And then he may have noticed the children honouring their parents. They speak with love and respect. They don’t contradict, demand or argue. A mere hint from their parents and they run to bring them what they need. And they all sit round the table discussing insights on the weekly parsha and then sing together. The parents also show so much love for their children. Each child, no matter what number in the family, is a tachshit – a precious jewel. And isn’t that the elderly grandfather or grandmother? The family are looking after them with such devotion.

“This is incredible,” Bilaam must have thought.” Where I come from it’s every man for himself. Everyone is shouting, demanding, never satisfied. Our wives are our chattels. They’re not happy and we’re not happy. And the children? Don’t ask. As soon as they’re old enough, they’re away, only calling when they need more money. When we’re old, the ‘lucky’ ones get put in an old age home. The rest are left to cope by themselves, relying on the government to pay their winter heating bills. If you’re old and ill, the hospitals consider you worthless. A big sign “DO NOT RESUSCITATE” is hung on the end of your bed[1].

Bilaam might have noticed the quiet optimism which reigns in a Jewish home. They are full of faith and trust in Hashem. In the worst situations they say “All is for the best.” In the best situations they are full of praise to Hashem. They are happy people. They have beautiful families. Everything that Bilaam was lacking, they had. And so Bilaam, in the middle of cursing the Jews, in the height of his desperate quest to achieve the wealth and honour which he knew would bring him no happiness, bereft of all love except for his donkey, took a careful look at the Jewish homes and, in a rare moment of honesty, admitted, with perhaps a tear in his one eye, “ The Jewish home is indeed beautiful. Ma tovu oholecho Yaakov – How goodly are your tents, O Yaakov. And for once, he meant it.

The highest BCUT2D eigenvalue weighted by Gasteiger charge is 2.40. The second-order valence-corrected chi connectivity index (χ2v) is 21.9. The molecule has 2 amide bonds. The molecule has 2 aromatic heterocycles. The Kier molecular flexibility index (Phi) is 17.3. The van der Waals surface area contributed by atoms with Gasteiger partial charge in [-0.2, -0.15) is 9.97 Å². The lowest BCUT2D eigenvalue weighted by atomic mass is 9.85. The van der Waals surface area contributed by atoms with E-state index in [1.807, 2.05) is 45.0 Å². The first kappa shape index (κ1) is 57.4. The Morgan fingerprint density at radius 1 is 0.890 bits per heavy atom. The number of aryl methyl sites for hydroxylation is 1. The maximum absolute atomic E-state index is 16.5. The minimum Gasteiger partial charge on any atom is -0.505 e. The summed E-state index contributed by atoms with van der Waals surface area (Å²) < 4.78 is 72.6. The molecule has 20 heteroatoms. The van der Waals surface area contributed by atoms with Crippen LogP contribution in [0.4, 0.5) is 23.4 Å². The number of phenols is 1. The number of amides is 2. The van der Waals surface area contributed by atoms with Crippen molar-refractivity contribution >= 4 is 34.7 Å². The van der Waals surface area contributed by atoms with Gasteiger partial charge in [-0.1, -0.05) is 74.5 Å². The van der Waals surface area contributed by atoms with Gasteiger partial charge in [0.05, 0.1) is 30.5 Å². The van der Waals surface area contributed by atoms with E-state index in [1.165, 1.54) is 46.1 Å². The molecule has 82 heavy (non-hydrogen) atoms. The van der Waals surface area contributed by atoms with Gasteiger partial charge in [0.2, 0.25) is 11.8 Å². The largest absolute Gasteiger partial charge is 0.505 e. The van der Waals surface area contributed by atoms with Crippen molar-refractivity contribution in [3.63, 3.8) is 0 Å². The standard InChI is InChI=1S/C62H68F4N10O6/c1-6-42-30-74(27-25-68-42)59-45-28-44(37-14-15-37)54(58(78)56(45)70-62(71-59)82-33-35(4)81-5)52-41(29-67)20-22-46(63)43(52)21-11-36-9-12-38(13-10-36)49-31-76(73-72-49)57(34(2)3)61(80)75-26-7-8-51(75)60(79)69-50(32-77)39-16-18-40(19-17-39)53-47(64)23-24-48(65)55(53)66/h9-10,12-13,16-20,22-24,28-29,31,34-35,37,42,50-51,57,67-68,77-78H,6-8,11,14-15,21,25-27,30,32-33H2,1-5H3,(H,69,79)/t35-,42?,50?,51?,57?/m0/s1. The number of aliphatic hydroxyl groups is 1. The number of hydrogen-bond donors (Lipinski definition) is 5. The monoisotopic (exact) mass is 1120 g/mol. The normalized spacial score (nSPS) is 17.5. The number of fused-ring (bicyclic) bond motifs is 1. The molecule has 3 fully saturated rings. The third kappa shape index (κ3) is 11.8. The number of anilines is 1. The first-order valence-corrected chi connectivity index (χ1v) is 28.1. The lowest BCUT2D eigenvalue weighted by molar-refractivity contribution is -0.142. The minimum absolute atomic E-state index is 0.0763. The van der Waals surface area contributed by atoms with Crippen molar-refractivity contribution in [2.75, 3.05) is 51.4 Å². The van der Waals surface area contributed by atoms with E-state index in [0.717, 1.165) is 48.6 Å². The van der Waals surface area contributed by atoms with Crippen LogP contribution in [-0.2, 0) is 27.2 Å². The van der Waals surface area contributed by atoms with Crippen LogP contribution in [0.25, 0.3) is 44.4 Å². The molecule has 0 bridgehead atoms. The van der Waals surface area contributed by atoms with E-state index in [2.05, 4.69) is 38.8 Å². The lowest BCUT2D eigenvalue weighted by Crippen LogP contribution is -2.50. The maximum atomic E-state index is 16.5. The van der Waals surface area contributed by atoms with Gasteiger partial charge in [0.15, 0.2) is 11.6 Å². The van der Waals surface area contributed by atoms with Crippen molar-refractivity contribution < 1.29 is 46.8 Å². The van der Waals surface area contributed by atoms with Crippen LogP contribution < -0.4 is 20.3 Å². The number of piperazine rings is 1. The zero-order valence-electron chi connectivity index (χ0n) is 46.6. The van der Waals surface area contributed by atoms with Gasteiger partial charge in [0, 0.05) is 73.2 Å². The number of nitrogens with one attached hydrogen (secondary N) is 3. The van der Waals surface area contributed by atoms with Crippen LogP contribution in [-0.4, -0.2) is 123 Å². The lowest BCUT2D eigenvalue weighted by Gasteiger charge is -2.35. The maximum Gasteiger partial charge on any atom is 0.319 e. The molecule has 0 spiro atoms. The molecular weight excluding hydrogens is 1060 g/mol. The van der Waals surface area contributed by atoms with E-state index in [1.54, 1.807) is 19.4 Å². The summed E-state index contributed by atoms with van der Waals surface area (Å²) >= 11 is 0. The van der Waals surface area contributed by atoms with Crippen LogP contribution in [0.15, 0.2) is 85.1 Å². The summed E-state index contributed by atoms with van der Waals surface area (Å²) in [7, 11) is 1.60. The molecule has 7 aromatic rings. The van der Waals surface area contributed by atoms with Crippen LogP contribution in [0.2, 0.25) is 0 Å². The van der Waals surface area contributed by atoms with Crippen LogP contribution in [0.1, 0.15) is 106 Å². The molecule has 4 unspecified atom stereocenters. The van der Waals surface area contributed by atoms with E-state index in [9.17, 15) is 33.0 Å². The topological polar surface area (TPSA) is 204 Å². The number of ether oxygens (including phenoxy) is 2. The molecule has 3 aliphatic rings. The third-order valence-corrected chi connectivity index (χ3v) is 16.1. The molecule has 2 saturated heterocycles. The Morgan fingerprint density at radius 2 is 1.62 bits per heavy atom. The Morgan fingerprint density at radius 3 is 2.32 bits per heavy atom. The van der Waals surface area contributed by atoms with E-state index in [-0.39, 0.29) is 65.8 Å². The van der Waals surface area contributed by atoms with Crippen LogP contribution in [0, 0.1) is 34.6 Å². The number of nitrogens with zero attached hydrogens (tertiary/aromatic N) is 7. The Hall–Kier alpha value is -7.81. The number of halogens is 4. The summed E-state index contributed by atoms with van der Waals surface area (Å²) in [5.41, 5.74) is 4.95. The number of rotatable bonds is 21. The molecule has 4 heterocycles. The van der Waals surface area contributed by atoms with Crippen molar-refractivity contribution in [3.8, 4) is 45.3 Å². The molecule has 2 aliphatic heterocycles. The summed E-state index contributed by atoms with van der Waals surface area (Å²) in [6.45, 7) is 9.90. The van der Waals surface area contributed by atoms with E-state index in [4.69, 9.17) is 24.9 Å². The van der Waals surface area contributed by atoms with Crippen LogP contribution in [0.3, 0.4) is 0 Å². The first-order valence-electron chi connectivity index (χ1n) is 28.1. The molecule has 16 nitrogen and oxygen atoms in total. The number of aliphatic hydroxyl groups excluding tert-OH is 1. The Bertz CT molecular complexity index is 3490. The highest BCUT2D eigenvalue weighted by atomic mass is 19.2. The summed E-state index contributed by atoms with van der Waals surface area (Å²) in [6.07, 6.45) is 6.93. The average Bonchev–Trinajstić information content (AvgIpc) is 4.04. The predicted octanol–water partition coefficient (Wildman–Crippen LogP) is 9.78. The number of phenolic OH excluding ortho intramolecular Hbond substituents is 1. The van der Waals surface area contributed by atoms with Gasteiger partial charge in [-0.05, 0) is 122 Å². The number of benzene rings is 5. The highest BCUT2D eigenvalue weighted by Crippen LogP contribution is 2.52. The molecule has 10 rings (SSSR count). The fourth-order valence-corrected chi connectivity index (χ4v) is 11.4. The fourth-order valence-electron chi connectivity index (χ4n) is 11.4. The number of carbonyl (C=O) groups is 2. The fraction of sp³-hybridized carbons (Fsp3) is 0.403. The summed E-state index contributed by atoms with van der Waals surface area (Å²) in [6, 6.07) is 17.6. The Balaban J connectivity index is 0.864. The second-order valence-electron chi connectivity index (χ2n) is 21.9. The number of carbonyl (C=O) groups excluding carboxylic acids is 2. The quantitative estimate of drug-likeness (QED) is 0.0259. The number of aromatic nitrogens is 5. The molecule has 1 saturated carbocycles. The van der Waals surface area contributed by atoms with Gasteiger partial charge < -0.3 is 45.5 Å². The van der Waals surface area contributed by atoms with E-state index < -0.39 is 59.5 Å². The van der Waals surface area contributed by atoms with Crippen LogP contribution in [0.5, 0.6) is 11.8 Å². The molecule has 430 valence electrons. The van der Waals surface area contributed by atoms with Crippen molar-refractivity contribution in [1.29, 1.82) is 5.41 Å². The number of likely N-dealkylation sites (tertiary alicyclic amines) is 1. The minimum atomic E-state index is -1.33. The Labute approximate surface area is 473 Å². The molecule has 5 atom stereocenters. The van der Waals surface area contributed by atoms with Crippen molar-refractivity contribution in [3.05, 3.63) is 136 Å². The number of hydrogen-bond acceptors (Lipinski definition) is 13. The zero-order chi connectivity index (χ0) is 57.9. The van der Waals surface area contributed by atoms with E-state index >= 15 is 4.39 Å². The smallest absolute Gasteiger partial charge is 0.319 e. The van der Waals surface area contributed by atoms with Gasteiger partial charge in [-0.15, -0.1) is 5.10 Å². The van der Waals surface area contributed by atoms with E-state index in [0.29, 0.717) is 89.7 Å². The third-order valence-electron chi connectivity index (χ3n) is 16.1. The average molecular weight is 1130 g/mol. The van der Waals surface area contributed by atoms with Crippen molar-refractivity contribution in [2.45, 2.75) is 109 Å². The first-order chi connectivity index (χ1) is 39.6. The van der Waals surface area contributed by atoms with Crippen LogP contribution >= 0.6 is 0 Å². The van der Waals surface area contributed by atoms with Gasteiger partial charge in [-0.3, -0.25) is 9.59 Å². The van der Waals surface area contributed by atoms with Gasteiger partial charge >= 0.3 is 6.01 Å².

Rabbi Fletcher is the mechaber of Do You Know Hilchos Shabbos? Do You Know Hilchos Brachos? Do You Know Shas? (Brachos-Pesachim), Dancing in our Hearts, The Hidden Light and many Torah articles. If you want to buy any of his sefarim or want to join his mailing list, please write to [email protected]


[1] Sometimes this is halachicly correct and appropriate. I am referring to times when it done out of lack of respect for the patient and without considering the sanctity of life.